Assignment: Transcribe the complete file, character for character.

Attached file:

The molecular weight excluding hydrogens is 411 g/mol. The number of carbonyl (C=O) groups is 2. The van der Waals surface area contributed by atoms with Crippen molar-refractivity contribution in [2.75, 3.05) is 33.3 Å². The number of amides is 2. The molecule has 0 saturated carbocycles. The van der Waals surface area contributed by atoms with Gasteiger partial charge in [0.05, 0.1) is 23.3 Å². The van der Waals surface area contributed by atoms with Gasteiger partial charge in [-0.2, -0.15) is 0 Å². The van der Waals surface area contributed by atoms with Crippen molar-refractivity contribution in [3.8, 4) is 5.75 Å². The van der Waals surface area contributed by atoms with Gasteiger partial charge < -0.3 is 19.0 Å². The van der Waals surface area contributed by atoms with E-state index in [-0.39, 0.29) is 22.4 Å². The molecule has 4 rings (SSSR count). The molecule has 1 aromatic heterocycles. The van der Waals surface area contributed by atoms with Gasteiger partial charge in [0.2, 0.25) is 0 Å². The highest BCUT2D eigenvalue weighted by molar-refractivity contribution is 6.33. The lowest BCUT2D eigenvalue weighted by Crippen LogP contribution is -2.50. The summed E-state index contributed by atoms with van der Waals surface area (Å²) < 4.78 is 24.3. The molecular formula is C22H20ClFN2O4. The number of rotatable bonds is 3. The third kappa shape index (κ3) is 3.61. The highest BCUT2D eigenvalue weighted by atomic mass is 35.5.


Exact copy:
The molecular weight excluding hydrogens is 411 g/mol. The number of carbonyl (C=O) groups is 2. The van der Waals surface area contributed by atoms with Crippen molar-refractivity contribution in [2.75, 3.05) is 33.3 Å². The number of amides is 2. The molecule has 0 saturated carbocycles. The van der Waals surface area contributed by atoms with Gasteiger partial charge in [0.05, 0.1) is 23.3 Å². The van der Waals surface area contributed by atoms with Gasteiger partial charge in [-0.2, -0.15) is 0 Å². The van der Waals surface area contributed by atoms with Crippen molar-refractivity contribution in [3.8, 4) is 5.75 Å². The van der Waals surface area contributed by atoms with Gasteiger partial charge < -0.3 is 19.0 Å². The van der Waals surface area contributed by atoms with E-state index in [-0.39, 0.29) is 22.4 Å². The molecule has 4 rings (SSSR count). The molecule has 1 aromatic heterocycles. The van der Waals surface area contributed by atoms with Gasteiger partial charge in [0.2, 0.25) is 0 Å². The highest BCUT2D eigenvalue weighted by molar-refractivity contribution is 6.33. The lowest BCUT2D eigenvalue weighted by Crippen LogP contribution is -2.50. The summed E-state index contributed by atoms with van der Waals surface area (Å²) < 4.78 is 24.3. The molecular formula is C22H20ClFN2O4. The number of rotatable bonds is 3. The third kappa shape index (κ3) is 3.61. The highest BCUT2D eigenvalue weighted by atomic mass is 35.5.